The following primary antibodies were used: rabbit polyclonal antiserum against glial fibrillary acidic protein (GFAP) (DAKO Diagnostics, Hamburg), 1: 500 for immunocytochemistry, 1: 5000 for Western blot and 1: 50 for flow cytometry; rabbit polyclonal antiserum against human nestin , 1: 3000; mouse monoclonal antibody against glyceraldehyde-3-phosphate dehydrogenase (Chemicon Europe, Hofheim, Germany), 1: 10 000; mouse monoclonal antibody against betaIII-tubulin (Chemicon), 1: 1000; mouse monoclonal antibody against 2′, 3′-cyclic nucleotide 3′-phosphodiesterase, 1: 1000; mouse monoclonal antibody against tubulin (Chemicon), 1: 200; allophycocyanin (APC)-conjugated mouse monoclonal antibody against CD4, CXCR4 or CCR5 (BD Pharmingen, Heidelberg, Germany), 1: 50. Secondary goat antirabbit or antimouse antibodies used were conjugated with horseradish peroxidase (1: 10 000), Cy3 (1: 800 for immunocytochemistry; 1: 100 for flow cytometry) (Dianova, Hamburg, Germany) or Alexa488 (1: 500; Molecular Probes; Invitrogen, Karlsruhe, Germany). APC-conjugated mouse IgG2a, κ antibodies (1: 50) (BD Pharmingen) were used as isotype control.
For immunocytochemistry, cells were fixed with 4% paraformaldehyde, permeabilized with 0.2% TritonX-100 and blocked with 2% bovine serum albumin.
Western blot assays were performed as described . The intensities of bands on X-ray films were quantified by densitometry using NIH Image J software .
Flow cytometry analysis
For staining of intracellular GFAP, 1 × 106 cells were fixed with 2% paraformaldehyde for 15 min, washed and permeabilized with 1% saponin in phosphate-buffered saline (PBS) for 10 min. After incubating in blocking solution (1% fetal calf serum, 0.1% saponin in PBS) for 20 min, cells were incubated with primary anti-GFAP antibodies for 1 h and subsequently stained with secondary Cy3-conjugated antibodies for 30 min and washed. A sample was incubated without primary antibody as control for unspecific staining.
For staining of cell-surface CD4, CCR5 or CXCR4, 1 × 106 cells were fixed, washed with PBS and incubated with the appropriate APC-conjugated antibodies for 1 h. Unspecific staining was evaluated with isotype control antibodies.
Cells were analysed with a FACScalibur flow cytometer (Becton Dickinson, San Jose, California, USA), using channel FL-3 (Cy3) or FL-4 (APC).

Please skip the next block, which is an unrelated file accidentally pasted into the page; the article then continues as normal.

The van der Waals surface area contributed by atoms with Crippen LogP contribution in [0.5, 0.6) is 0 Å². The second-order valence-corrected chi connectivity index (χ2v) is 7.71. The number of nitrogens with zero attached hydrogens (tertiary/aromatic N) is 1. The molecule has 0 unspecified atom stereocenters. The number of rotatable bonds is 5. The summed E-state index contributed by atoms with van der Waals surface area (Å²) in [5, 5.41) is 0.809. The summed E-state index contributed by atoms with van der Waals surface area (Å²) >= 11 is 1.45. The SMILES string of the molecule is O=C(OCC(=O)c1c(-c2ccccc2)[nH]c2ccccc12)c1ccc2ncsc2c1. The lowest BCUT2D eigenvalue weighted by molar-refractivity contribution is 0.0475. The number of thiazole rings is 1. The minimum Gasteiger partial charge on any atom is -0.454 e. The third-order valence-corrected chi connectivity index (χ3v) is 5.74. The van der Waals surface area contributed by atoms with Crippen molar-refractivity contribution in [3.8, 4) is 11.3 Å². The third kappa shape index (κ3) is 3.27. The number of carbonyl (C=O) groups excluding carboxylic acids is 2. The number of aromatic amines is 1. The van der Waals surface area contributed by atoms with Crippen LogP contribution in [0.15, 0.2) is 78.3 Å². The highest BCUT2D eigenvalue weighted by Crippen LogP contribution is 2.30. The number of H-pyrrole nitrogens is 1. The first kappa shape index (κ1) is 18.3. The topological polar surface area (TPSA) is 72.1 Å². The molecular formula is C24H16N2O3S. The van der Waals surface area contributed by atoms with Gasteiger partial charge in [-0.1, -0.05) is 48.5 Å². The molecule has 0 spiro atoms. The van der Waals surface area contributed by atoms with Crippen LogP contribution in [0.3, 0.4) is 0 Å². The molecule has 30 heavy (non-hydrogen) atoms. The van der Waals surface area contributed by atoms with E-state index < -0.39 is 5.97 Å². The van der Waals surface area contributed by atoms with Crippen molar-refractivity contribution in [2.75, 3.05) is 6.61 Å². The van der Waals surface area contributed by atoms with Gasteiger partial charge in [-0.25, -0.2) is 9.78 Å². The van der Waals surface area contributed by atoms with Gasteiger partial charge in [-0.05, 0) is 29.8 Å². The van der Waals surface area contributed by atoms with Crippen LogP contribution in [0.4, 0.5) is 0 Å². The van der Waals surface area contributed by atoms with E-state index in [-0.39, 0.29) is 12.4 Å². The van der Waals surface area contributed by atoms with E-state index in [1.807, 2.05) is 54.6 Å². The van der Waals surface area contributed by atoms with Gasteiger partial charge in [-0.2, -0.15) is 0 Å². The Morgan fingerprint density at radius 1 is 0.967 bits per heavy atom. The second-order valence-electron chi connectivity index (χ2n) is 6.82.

Analysis of cell morphology
Cells were grown in 96-well plates and fixed with 4% paraformaldehyde. Nuclei were labeled with Hoechst 33342 (1: 1000; Chemicon), cytoskeletal structures by immunfluorescence with antibodies against tubulin and Alexa488-conjugated secondary antibodies and by binding of rhodamine-conjugated phalloidin (Chemicon) to F-actin filaments. Images were acquired with a Zeiss Axiovert 200M research microscope (Carl Zeiss, Goettingen, Germany) using a 10× Plan-Neofluar objective, filter sets for Hoechst 33342 (360/40; FT 400; BP 460/50), Alexa488 (475/40; FT 500; BP 530/50) and rhodamine (545/25; FT 570; BP 605/70). Images were analysed using the Morphology Analyst BioApplication of the ASSAYbuilder module (powered by Cellomics) of Software AxioVision 4.6 (Carl Zeiss Imaging Solutions, Hallbergmoos, Germany). Following the manufacturer's protocol, nuclei, microtubules and actin were used to detect cells and measure various morphological parameters automatically (including areas of cell bodies and cell processes) for at least 400 individual cells of multiple, randomly selected fields in different wells.
Rev activity assay
Rev activity was determined essentially as described previously [18,20]. Rev-dependent expression of the red fluorescent reporter protein (RFP) was assessed by transfecting cells with plasmid mixtures containing 1.5 μg pLRed(INS)2R , 0.2 μg pL3Tat  and 0.2 μg pCsRevsg143  or pBsRev . Mixtures with pBsRev also had 0.1 μg of pFRED143  added. Plasmid mixtures for assessment of basal reporter expression contained instead of functional Rev plasmid either pFRED143 or a plasmid expressing defective Rev (pCsRevNES(A)4sg143, pCsRevΔARMsg143 ).
The percentage of the transfected cell population expressing the RFP reporter was determined by flow cytometry. Rev activity signifies the increase (fold) in the percentage of RFP-producing cells in the presence of Rev relative to basal reporter production.
HIV infection experiments
HNSC.100 cells were seeded at a density of 5 × 105 per well in six-well plates, incubated for 24 h with 2 ml cell-free culture supernatant (p24, 1266 ng/ml) of KE37/1-IIIB HIV-producer cells, washed twice with PBS and culture continued in fresh medium.
Quantification of release of Gag by HIV-infected cultures
Cells were harvested from HIV-infected cultures and duplicate samples reseeded at a density of either 1 × 105 or 5 × 105 per well in six-well plates and cultured in 2 ml medium for 24 h. Supernatants were centrifuged at 200 × g for 5 min to remove cells, and Triton X-100 added to a final concentration of 0.5%. Gag (p24) was determined by enzyme-linked immunosorbent assay (Beckmann Coulter, Krefeld, Germany) according to the manufacturer's instructions.